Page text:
[####monkey]
[many monke]

Example #8 sprintf(): zero-padded integers

<?php
$isodate 
sprintf("%04d-%02d-%02d"$year$month$day);
?>

Example #9 sprintf(): formatting currency

<?php
$money1 
68.75;
$money2 54.35;
$money $money1 $money2;
// echo $money will output "123.1";
$formatted sprintf("%01.2f"$money);
// echo $formatted will output "123.10"
?>

Example #10 sprintf(): scientific notation

<?php
$number 
362525200;

echo 
sprintf("%.3e"$number); // outputs 3.625e+8
?>

Vedeți de asemenea

  • printf() - Output a formatted string
  • sscanf() - Parses input from a string according to a format
  • fscanf() - Parses input from a file according to a format
  • vsprintf() - Return a formatted string
  • number_format() - Format a number with grouped thousands

add a note add a note

User Contributed Notes 52 notes

up
19
Jay Gilford
5 years ago
I created this function a while back to save on having to combine mysql_real_escape_string onto all the params passed into a sprintf. it works literally the same as the sprintf other than that it doesn't require you to escape your inputs. Hope its of some use to people

<?php
function mressf()
{
   
$args = func_get_args();
    if (
count($args) < 2)
        return
false;
   
$query = array_shift($args);
   
$args = array_map('mysql_real_escape_string', $args);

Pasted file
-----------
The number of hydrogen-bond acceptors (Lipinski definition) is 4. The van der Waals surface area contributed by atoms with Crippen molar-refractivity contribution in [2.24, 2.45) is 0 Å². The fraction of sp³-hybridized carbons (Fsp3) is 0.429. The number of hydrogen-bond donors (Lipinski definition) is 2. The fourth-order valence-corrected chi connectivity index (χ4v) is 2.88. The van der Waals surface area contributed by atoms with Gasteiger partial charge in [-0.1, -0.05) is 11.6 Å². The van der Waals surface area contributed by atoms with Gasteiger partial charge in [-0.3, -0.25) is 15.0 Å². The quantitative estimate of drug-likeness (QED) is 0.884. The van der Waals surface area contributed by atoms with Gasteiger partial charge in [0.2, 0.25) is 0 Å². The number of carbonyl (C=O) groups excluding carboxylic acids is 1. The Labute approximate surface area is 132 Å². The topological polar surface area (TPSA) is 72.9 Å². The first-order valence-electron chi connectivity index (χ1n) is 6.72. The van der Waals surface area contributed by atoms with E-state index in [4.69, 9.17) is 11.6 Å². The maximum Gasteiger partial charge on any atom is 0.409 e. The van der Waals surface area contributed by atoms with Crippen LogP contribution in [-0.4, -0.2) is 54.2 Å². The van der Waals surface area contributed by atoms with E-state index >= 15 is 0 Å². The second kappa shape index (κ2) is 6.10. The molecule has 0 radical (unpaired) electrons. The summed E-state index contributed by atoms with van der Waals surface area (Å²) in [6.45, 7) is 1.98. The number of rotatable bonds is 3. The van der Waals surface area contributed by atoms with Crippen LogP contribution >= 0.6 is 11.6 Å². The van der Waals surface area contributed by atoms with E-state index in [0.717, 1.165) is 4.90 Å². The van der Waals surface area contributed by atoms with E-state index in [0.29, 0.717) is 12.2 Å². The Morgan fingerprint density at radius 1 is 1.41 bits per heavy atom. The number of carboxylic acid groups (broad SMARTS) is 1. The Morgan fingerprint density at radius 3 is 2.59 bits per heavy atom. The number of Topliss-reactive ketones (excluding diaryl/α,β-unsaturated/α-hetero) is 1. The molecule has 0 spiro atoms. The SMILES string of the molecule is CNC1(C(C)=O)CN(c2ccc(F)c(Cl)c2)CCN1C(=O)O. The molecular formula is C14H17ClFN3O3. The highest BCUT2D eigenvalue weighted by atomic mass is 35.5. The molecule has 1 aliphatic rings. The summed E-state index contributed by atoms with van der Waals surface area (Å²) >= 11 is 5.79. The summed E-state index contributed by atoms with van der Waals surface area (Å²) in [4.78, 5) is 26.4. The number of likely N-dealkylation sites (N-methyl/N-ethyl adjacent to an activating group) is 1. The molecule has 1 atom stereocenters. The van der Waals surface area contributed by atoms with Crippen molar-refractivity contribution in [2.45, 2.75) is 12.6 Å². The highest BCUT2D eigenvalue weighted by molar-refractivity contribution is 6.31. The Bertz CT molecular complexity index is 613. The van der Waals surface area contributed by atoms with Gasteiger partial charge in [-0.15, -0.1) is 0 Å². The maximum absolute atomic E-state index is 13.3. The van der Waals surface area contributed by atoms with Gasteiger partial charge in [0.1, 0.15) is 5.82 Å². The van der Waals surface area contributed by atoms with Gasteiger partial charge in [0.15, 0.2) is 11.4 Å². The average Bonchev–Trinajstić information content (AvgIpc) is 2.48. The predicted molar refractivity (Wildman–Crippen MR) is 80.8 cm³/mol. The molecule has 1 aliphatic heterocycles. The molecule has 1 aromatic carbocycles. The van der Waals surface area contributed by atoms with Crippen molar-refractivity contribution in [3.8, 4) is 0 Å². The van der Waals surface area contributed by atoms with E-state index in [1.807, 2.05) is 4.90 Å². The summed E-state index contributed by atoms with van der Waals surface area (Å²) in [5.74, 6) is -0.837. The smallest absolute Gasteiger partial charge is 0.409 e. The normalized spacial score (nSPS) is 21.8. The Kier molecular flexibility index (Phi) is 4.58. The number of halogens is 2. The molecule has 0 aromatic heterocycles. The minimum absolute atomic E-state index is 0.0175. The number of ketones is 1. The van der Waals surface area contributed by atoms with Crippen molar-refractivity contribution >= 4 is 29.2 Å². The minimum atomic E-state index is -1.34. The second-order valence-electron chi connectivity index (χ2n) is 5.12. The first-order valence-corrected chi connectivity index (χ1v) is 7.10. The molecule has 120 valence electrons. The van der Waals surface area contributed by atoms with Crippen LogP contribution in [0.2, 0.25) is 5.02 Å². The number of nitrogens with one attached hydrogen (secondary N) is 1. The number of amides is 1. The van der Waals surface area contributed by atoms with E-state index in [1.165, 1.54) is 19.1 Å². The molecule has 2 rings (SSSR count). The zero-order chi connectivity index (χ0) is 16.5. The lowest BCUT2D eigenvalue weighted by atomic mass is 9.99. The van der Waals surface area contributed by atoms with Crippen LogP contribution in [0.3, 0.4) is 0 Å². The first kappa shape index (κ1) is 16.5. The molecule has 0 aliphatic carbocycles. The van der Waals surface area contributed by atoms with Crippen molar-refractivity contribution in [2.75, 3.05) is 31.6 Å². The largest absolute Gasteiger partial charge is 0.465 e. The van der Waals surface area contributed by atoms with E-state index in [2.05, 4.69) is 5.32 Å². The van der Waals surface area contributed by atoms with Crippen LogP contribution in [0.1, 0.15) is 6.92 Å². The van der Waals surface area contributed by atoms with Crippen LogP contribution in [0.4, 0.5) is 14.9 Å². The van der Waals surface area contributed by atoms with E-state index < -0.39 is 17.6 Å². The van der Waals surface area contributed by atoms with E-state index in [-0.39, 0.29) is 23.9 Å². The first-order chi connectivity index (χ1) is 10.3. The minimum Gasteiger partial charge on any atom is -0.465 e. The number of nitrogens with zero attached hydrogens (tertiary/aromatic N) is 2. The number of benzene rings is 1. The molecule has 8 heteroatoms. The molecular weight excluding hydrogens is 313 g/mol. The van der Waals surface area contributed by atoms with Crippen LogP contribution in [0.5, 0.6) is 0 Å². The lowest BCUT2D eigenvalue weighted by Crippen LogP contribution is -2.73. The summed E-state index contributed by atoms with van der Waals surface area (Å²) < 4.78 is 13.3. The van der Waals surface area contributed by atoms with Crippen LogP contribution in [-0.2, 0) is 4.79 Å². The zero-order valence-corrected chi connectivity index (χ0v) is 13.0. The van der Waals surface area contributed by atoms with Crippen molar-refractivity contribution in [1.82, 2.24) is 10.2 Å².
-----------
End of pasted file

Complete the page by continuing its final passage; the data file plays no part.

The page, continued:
array_unshift($args, $query);
   
$query = call_user_func_array('sprintf', $args);
    return
$query;
}
?>

Regards
Jay
Jaygilford.com
up
3
david at rayninfo dot co dot uk
9 years ago
Using sprintf to force leading leading zeros

foreach (range(1, 10) as $v) {echo "<br>tag_".sprintf("%02d",$v);}

displays
tag_01
tag_02
tag_03
.. etc
up
14
Alex R. Gibbs
1 year ago
1.  A plus sign ('+') means put a '+' before positive numbers while a minus sign ('-') means left justify.  The documentation incorrectly states that they are interchangeable.  They produce unique results that can be combined:

<?php
echo sprintf ("|%+4d|%+4d|\n",   1, -1);
echo
sprintf ("|%-4d|%-4d|\n",   1, -1);
echo
sprintf ("|%+-4d|%+-4d|\n", 1, -1);
?>

outputs:

|  +1|  -1|
|1   |-1  |
|+1  |-1  |

2.  Padding with a '0' is different than padding with other characters.  Zeros will only be added at the front of a number, after any sign.  Other characters will be added before the sign, or after the number:

<?php
echo sprintf ("|%04d|\n",   -2);
echo
sprintf ("|%':4d|\n",  -2);
echo
sprintf ("|%-':4d|\n", -2);

// Specifying both "-" and "0" creates a conflict with unexpected results: